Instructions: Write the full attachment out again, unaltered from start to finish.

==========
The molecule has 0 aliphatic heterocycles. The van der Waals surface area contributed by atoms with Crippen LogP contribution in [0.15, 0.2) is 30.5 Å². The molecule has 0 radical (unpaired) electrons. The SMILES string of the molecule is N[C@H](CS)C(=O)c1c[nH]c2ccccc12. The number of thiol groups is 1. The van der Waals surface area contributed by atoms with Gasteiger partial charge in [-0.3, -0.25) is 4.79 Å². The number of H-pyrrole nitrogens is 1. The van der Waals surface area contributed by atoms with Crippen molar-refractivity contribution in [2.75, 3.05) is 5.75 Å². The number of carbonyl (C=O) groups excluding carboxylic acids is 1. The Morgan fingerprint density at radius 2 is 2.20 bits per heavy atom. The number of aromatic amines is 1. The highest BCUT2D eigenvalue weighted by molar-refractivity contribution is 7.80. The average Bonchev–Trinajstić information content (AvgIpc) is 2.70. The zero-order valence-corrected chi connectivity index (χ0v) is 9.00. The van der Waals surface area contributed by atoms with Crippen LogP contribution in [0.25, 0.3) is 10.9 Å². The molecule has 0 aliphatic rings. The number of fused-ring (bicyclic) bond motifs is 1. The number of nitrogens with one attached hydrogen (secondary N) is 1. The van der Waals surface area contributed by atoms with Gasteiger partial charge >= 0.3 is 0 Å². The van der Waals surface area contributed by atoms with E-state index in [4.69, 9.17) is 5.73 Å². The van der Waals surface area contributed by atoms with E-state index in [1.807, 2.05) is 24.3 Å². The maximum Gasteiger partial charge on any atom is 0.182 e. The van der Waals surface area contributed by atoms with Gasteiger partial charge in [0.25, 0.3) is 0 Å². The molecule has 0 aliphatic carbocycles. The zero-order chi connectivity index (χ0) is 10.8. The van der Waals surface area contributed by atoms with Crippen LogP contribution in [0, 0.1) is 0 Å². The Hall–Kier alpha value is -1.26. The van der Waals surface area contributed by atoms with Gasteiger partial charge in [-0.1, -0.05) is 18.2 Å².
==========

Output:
The molecule has 0 aliphatic heterocycles. The van der Waals surface area contributed by atoms with Crippen LogP contribution in [0.15, 0.2) is 30.5 Å². The molecule has 0 radical (unpaired) electrons. The SMILES string of the molecule is N[C@H](CS)C(=O)c1c[nH]c2ccccc12. The number of thiol groups is 1. The van der Waals surface area contributed by atoms with Gasteiger partial charge in [-0.3, -0.25) is 4.79 Å². The number of H-pyrrole nitrogens is 1. The van der Waals surface area contributed by atoms with Crippen molar-refractivity contribution in [2.75, 3.05) is 5.75 Å². The number of carbonyl (C=O) groups excluding carboxylic acids is 1. The Morgan fingerprint density at radius 2 is 2.20 bits per heavy atom. The number of aromatic amines is 1. The highest BCUT2D eigenvalue weighted by molar-refractivity contribution is 7.80. The average Bonchev–Trinajstić information content (AvgIpc) is 2.70. The zero-order valence-corrected chi connectivity index (χ0v) is 9.00. The van der Waals surface area contributed by atoms with Crippen LogP contribution in [0.25, 0.3) is 10.9 Å². The molecule has 0 aliphatic rings. The number of fused-ring (bicyclic) bond motifs is 1. The number of nitrogens with one attached hydrogen (secondary N) is 1. The van der Waals surface area contributed by atoms with Gasteiger partial charge >= 0.3 is 0 Å². The van der Waals surface area contributed by atoms with E-state index in [4.69, 9.17) is 5.73 Å². The van der Waals surface area contributed by atoms with E-state index in [1.807, 2.05) is 24.3 Å². The maximum Gasteiger partial charge on any atom is 0.182 e. The van der Waals surface area contributed by atoms with Gasteiger partial charge in [0.25, 0.3) is 0 Å². The molecule has 0 aliphatic carbocycles. The zero-order chi connectivity index (χ0) is 10.8. The van der Waals surface area contributed by atoms with Crippen LogP contribution in [0, 0.1) is 0 Å². The Hall–Kier alpha value is -1.26. The van der Waals surface area contributed by atoms with Gasteiger partial charge in [-0.1, -0.05) is 18.2 Å².